Also Cope India in Drive is mentioned incorrectly. The MiG21s definitely used their radars to guide R77 shots from around 20nm. They may have been radio silent till then but did use their radars. Rogoway has misunderstood how the IAF used their MiG21s. They would embed them with the Flogger for integral protection. When the F15s would try to target the MiG27s,they would be bracketed with a swarm of R77s heading their way from the "strikers" while the escorts simultaneously moved in for more R77 shots. It was the Flankers who went radio silent and attacked from the flank with R73Es because they could use their IRST.

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Re: Indian Military Aviation - 06 March 2019

Postby Kartik » 14 Mar 2019 02:56

The Hawk isn't very capable in close combat or basic flying maneuvers either. Remember, the Hawk was dropped out of the USAF's T-X competition since the maneuvering requirements were beyond that of the Hawk and the partners knew it wouldn't make the cut.

I am for integrating stand-off weapons and ASRAAM to the Hawk and training crews to use these. But this must be a secondary option, one to be exercised only in limited scenarios where other fighters would be able to pretty much guarantee their safety against enemy fast-jets. If the targets are within 50-60 kms from the border, then they could be targeted while being on our own side of the border, with escorts close by.. then with a 80 km range, the SAAW could be used against enemy installations, airfields, ammo dumps, C3I nodes, infrastructure targets, etc. That is where the Hawk could help in increasing the number of bomb lobbing platforms.

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Re: Indian Military Aviation - 06 March 2019

Postby brar_w » 14 Mar 2019 03:03

Katare wrote:So the option is no air support at all or Hawk support, what would you take if you were facing the enemy? There will be counter measures like chaff dispensers to fight against Mobile ADs. The weapons they are talking about (like SAAW) has much longer standoff range than any manpad. Neither does Hawk always need to come down and attack from low levels where it will be an easy pray for the AD forces. The last but not least, how would much slower and low flying attack Helicopters survive these threats?


Precisely. This isn't the type of CAS mission that was being described earlier. This is just a strike aircraft capable of deploying PGMs and other munitions. This is what I was getting at. If you need a cheap aircraft to deploy bombs then this can be it within the limitations of its range/payload. It would not become something like the A-10 as was being envisioned earlier.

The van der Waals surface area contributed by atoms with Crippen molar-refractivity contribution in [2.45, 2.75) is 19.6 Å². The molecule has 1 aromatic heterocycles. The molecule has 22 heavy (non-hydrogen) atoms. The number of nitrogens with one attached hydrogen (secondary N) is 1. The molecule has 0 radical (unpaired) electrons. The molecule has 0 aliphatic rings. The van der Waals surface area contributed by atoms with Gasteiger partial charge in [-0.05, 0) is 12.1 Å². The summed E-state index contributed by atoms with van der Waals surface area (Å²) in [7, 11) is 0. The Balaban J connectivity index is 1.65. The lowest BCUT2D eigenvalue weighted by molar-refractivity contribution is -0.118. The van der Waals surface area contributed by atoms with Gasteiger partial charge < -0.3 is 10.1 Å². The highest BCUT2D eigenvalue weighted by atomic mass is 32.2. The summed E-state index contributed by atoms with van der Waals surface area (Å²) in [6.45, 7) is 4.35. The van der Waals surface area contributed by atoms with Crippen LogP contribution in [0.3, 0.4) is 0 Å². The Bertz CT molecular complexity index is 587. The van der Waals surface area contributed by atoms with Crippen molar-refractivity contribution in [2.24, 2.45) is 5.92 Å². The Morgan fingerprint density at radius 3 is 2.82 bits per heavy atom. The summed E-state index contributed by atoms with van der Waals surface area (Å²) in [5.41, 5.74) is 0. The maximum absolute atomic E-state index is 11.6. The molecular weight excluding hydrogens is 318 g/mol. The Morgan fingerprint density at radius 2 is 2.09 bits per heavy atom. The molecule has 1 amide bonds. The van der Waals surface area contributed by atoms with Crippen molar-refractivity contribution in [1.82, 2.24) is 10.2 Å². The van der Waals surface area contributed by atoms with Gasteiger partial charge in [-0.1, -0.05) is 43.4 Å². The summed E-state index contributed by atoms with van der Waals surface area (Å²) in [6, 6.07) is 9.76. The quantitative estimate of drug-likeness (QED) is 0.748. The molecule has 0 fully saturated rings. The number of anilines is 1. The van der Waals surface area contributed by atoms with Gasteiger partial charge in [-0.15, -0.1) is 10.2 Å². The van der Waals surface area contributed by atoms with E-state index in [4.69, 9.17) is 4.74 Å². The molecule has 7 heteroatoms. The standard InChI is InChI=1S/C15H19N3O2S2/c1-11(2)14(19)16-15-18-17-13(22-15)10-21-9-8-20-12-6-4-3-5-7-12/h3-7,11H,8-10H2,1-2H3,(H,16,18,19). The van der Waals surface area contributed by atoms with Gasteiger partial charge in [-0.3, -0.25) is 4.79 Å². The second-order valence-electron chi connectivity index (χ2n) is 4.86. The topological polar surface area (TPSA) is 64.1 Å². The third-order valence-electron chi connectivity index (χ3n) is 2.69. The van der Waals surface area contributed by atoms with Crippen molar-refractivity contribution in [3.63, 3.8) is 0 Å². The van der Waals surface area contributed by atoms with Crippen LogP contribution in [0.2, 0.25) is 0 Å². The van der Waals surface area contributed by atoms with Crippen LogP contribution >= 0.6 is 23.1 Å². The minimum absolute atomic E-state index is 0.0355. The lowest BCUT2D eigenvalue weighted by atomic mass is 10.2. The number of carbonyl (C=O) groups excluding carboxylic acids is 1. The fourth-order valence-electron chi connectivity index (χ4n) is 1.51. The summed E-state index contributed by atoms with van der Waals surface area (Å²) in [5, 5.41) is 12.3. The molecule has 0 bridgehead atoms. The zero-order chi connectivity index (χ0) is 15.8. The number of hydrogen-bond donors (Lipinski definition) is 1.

Nothing wrong in taking an initiative with your own money?[/color]


Never said there was anything wrong with HAL deploying its capital towards this project. It is free to do so, but all I was getting at was that it is unlikely to be a success story in the export world because many systems already exist and are on offer that combine light strike and advanced training either on the same platform or on the same variant both with western and non western suppliers and the fact that at this price point and capability you are also competing with both Chinese, US and Russian combat drone exports..

https://defense-update.com/20170618_m346fa.html
http://www.theworldwars.net/weapons/ent ... &m=yak-130
https://www.flightglobal.com/news/artic ... li-430985/

Now if HAL could make this thing optionally manned, then that will be very interesting!

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Re: Indian Military Aviation - 06 March 2019

Postby nam » 14 Mar 2019 03:12

The best option for CAS is a unmanned vehicle with ldp and brimstone type of kit.

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Re: Indian Military Aviation - 06 March 2019

Postby brar_w » 14 Mar 2019 03:16

The best option for CAS is actually whatever gets munitions on target in the right quantity and at the right time. It could be a small munition launched from a UAV, a slow and low flying fighter on a strafing run, or it could be a Guided MLRS that comes in zipping from 100 kms out. There is no one perfect "one size fits all" solution. Most importantly, you need weapons that you can clear to launch when blue and red forces are in close proximity (within the risk boundaries you are comfortable with)...how that weapon gets to its target and which platform hosts is going to vary depending upon the situation.

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Re: Indian Military Aviation - 06 March 2019

Postby Indranil » 14 Mar 2019 04:05

Kartik wrote:The Hawk isn't very capable in close combat or basic flying maneuvers either. Remember, the Hawk was dropped out of the USAF's T-X competition since the maneuvering requirements were beyond that of the Hawk and the partners knew it wouldn't make the cut.

This is what I am saying. The Hawk is not an ideal platform. So develop the systems on this platform. Design the HJT-39 which is of the same weight class as the Hawk, but has 45 kN of power. That's a very different aircraft.

brar_w wrote:Now if HAL could make this thing optionally manned, then that will be very interesting!

I agree that it will be very interesting. But, IMHO it is beyond HAL's capability to develop a fighter class UCAV first up.